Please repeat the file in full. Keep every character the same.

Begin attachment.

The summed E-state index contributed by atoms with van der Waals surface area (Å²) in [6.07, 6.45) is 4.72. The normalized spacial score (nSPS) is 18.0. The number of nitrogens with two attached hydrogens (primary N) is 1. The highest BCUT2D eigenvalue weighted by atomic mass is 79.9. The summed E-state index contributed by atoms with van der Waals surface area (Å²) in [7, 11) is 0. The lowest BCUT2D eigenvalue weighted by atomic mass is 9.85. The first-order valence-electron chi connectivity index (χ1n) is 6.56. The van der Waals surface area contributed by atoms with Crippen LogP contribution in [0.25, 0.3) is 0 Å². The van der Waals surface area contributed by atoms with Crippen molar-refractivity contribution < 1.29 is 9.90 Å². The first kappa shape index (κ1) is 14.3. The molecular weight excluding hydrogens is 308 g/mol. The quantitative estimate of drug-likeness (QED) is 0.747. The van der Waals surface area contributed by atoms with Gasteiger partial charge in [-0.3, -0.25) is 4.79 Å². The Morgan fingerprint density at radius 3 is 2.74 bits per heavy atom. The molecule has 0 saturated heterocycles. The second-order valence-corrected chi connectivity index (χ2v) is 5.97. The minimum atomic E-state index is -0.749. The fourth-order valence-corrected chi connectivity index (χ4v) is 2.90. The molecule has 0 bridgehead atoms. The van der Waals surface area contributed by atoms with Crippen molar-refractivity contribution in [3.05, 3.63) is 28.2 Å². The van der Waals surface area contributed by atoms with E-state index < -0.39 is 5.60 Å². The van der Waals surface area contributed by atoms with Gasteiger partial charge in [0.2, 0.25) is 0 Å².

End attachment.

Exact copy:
The summed E-state index contributed by atoms with van der Waals surface area (Å²) in [6.07, 6.45) is 4.72. The normalized spacial score (nSPS) is 18.0. The number of nitrogens with two attached hydrogens (primary N) is 1. The highest BCUT2D eigenvalue weighted by atomic mass is 79.9. The summed E-state index contributed by atoms with van der Waals surface area (Å²) in [7, 11) is 0. The lowest BCUT2D eigenvalue weighted by atomic mass is 9.85. The first-order valence-electron chi connectivity index (χ1n) is 6.56. The van der Waals surface area contributed by atoms with Crippen LogP contribution in [0.25, 0.3) is 0 Å². The van der Waals surface area contributed by atoms with Crippen molar-refractivity contribution < 1.29 is 9.90 Å². The first kappa shape index (κ1) is 14.3. The molecular weight excluding hydrogens is 308 g/mol. The quantitative estimate of drug-likeness (QED) is 0.747. The van der Waals surface area contributed by atoms with Gasteiger partial charge in [-0.3, -0.25) is 4.79 Å². The Morgan fingerprint density at radius 3 is 2.74 bits per heavy atom. The molecule has 0 saturated heterocycles. The second-order valence-corrected chi connectivity index (χ2v) is 5.97. The minimum atomic E-state index is -0.749. The fourth-order valence-corrected chi connectivity index (χ4v) is 2.90. The molecule has 0 bridgehead atoms. The van der Waals surface area contributed by atoms with Crippen molar-refractivity contribution in [3.05, 3.63) is 28.2 Å². The van der Waals surface area contributed by atoms with E-state index < -0.39 is 5.60 Å². The van der Waals surface area contributed by atoms with Gasteiger partial charge in [0.2, 0.25) is 0 Å².